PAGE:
Seattle International Film Festival movie review: 'The Most Dangerous Year'
Timely, personal and eye-opening, "The Most Dangerous Year" (world premieres at the 44th Seattle International Film Festival) takes a clear stance on a controversial issue - but more critically, it humanizes the hot button topic of gender identity and documents the community level fight for civil rights.
In short: In 2016, Washington state families with transgender children battle anti-trans rights sentiments and legislation.
The documentary is quite upfront with its agenda: director Vlada Knowlton begins the film by introducing her young transgender child, a girl with the aspirations of any girl her age. To the credit of the filmmakers, the film allows its detractors to make their case in their own words. Knowlton's film then takes a measured, but firm, effort to dismantle the arguments used to block protections for transgender citizens.
"Dangerous Year" boldly takes on the topic of gender identity - itself a complex area of study - and the film works as a solid primer for anyone who wants to know more about transgender issues but were too afraid to ask. For such an innately divisive topic, the documentary maintains a measured tone that impresses the personal concerns of the transgender community the drive the fight for transgender civil rights.
The strength of "Dangerous Year" is its quiet, unpoliticized moments: A little girl taking selfies. A little girl twirling and playfully dancing. The film does its due diligence in stating counterarguments against opponents of transgender rights - but the simple footage of transgender children playing is the strongest and most powerful statement the film makes. Knowlton's film presents its case for transgender rights - based on input from law enforcement, politicians and family members of transgender children - but its most compelling argument for equality is simply footage of transgender kids enjoying childhood like any other kid.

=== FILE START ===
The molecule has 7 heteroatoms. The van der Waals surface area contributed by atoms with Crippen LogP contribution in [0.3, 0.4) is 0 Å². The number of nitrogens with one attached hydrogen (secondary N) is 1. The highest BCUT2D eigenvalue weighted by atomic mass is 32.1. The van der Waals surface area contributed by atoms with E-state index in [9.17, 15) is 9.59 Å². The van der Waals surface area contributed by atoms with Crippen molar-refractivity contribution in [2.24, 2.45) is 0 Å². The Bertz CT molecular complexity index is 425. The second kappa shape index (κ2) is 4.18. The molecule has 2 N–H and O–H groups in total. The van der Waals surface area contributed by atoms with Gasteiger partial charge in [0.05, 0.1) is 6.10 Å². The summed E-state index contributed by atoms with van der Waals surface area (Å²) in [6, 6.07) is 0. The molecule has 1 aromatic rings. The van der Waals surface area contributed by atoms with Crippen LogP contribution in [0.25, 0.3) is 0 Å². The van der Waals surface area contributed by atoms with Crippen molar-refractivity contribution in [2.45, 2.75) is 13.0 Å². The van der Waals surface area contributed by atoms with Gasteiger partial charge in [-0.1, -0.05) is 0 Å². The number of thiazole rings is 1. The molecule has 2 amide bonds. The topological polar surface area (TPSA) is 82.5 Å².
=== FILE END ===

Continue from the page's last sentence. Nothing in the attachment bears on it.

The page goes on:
While the filmmakers interviewed supporters of transgender rights (doctors, politicians and community members), no opponent of transgender rights is featured in the same light. Their viewpoints are limited to appearances in public forms and media interviews. One prominent interviewee specifically states that opponents of transgender rights should be viewed as people. This is not to say that all viewpoints are inherently deserve equal "air time" - however any film of any subject matter that sits down with supporters of one argument while reducing the opposition to sound bytes is by definition not as strong as a film that directly confronts its opposition.
Final verdict: "Dangerous Year" might not change the mind of anyone already entrenched on one side of the transgender argument or the other - but it succeeds on humanizing the issue for those fighting anti-transgender legislation.
"The Most Dangerous Year" world premieres at the 44th Seattle International Film Festival. The documentary has a running time of 89 minutes and is not rated.